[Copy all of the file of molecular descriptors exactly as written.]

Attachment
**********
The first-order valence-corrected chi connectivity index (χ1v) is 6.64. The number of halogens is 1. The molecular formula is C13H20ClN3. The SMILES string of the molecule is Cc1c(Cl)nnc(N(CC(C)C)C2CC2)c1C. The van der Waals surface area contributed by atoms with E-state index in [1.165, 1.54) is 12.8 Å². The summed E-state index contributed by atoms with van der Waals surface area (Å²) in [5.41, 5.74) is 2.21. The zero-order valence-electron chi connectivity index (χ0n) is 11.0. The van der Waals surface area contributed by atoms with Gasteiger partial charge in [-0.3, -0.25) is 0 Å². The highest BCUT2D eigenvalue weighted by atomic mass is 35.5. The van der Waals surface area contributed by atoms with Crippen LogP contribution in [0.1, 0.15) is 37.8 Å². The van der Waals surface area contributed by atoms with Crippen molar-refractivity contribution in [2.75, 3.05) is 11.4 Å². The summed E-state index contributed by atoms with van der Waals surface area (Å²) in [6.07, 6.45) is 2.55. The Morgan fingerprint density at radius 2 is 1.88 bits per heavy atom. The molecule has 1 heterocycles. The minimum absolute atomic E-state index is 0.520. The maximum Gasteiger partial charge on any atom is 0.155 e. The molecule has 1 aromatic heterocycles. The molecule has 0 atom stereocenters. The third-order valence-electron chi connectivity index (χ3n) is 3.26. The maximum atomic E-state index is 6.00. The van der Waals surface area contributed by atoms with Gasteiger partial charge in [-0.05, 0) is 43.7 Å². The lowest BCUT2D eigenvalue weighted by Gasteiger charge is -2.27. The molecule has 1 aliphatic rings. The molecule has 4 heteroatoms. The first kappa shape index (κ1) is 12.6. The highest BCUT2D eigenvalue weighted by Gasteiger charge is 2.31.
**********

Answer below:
The first-order valence-corrected chi connectivity index (χ1v) is 6.64. The number of halogens is 1. The molecular formula is C13H20ClN3. The SMILES string of the molecule is Cc1c(Cl)nnc(N(CC(C)C)C2CC2)c1C. The van der Waals surface area contributed by atoms with E-state index in [1.165, 1.54) is 12.8 Å². The summed E-state index contributed by atoms with van der Waals surface area (Å²) in [5.41, 5.74) is 2.21. The zero-order valence-electron chi connectivity index (χ0n) is 11.0. The van der Waals surface area contributed by atoms with Gasteiger partial charge in [-0.3, -0.25) is 0 Å². The highest BCUT2D eigenvalue weighted by atomic mass is 35.5. The van der Waals surface area contributed by atoms with Crippen LogP contribution in [0.1, 0.15) is 37.8 Å². The van der Waals surface area contributed by atoms with Crippen molar-refractivity contribution in [2.75, 3.05) is 11.4 Å². The summed E-state index contributed by atoms with van der Waals surface area (Å²) in [6.07, 6.45) is 2.55. The Morgan fingerprint density at radius 2 is 1.88 bits per heavy atom. The molecule has 1 heterocycles. The minimum absolute atomic E-state index is 0.520. The maximum Gasteiger partial charge on any atom is 0.155 e. The molecule has 1 aromatic heterocycles. The molecule has 0 atom stereocenters. The third-order valence-electron chi connectivity index (χ3n) is 3.26. The maximum atomic E-state index is 6.00. The van der Waals surface area contributed by atoms with Gasteiger partial charge in [-0.05, 0) is 43.7 Å². The lowest BCUT2D eigenvalue weighted by Gasteiger charge is -2.27. The molecule has 1 aliphatic rings. The molecule has 4 heteroatoms. The first kappa shape index (κ1) is 12.6. The highest BCUT2D eigenvalue weighted by Gasteiger charge is 2.31.